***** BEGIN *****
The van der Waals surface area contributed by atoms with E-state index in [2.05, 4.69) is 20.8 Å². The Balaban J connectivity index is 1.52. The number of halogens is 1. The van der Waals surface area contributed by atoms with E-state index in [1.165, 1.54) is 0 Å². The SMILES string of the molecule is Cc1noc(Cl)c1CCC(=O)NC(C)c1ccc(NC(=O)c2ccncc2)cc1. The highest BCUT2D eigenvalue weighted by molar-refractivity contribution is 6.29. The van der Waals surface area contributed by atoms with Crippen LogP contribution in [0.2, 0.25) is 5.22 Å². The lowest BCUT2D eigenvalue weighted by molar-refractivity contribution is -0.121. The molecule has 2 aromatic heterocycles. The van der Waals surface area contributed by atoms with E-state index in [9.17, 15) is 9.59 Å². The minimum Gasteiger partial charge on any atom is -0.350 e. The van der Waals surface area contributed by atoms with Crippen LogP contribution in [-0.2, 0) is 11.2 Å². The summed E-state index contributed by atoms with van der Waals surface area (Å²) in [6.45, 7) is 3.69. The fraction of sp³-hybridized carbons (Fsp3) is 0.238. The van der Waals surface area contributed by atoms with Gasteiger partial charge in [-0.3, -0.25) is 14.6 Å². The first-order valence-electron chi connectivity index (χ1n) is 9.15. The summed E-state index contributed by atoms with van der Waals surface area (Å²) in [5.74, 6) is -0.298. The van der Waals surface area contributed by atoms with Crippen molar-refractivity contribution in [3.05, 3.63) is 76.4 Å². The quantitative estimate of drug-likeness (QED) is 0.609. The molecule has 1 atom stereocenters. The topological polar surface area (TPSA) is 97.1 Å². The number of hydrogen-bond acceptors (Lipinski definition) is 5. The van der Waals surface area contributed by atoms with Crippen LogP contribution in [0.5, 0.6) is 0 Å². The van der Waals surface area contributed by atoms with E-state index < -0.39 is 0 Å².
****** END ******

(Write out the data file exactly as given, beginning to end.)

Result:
The van der Waals surface area contributed by atoms with E-state index in [2.05, 4.69) is 20.8 Å². The Balaban J connectivity index is 1.52. The number of halogens is 1. The van der Waals surface area contributed by atoms with E-state index in [1.165, 1.54) is 0 Å². The SMILES string of the molecule is Cc1noc(Cl)c1CCC(=O)NC(C)c1ccc(NC(=O)c2ccncc2)cc1. The highest BCUT2D eigenvalue weighted by molar-refractivity contribution is 6.29. The van der Waals surface area contributed by atoms with Crippen LogP contribution in [0.2, 0.25) is 5.22 Å². The lowest BCUT2D eigenvalue weighted by molar-refractivity contribution is -0.121. The molecule has 2 aromatic heterocycles. The van der Waals surface area contributed by atoms with E-state index in [9.17, 15) is 9.59 Å². The minimum Gasteiger partial charge on any atom is -0.350 e. The van der Waals surface area contributed by atoms with Crippen LogP contribution in [-0.2, 0) is 11.2 Å². The summed E-state index contributed by atoms with van der Waals surface area (Å²) in [6.45, 7) is 3.69. The fraction of sp³-hybridized carbons (Fsp3) is 0.238. The van der Waals surface area contributed by atoms with Gasteiger partial charge in [-0.3, -0.25) is 14.6 Å². The first-order valence-electron chi connectivity index (χ1n) is 9.15. The summed E-state index contributed by atoms with van der Waals surface area (Å²) in [5.74, 6) is -0.298. The van der Waals surface area contributed by atoms with Crippen molar-refractivity contribution in [3.05, 3.63) is 76.4 Å². The quantitative estimate of drug-likeness (QED) is 0.609. The molecule has 1 atom stereocenters. The topological polar surface area (TPSA) is 97.1 Å². The number of hydrogen-bond acceptors (Lipinski definition) is 5. The van der Waals surface area contributed by atoms with Crippen LogP contribution in [0.5, 0.6) is 0 Å². The van der Waals surface area contributed by atoms with E-state index < -0.39 is 0 Å².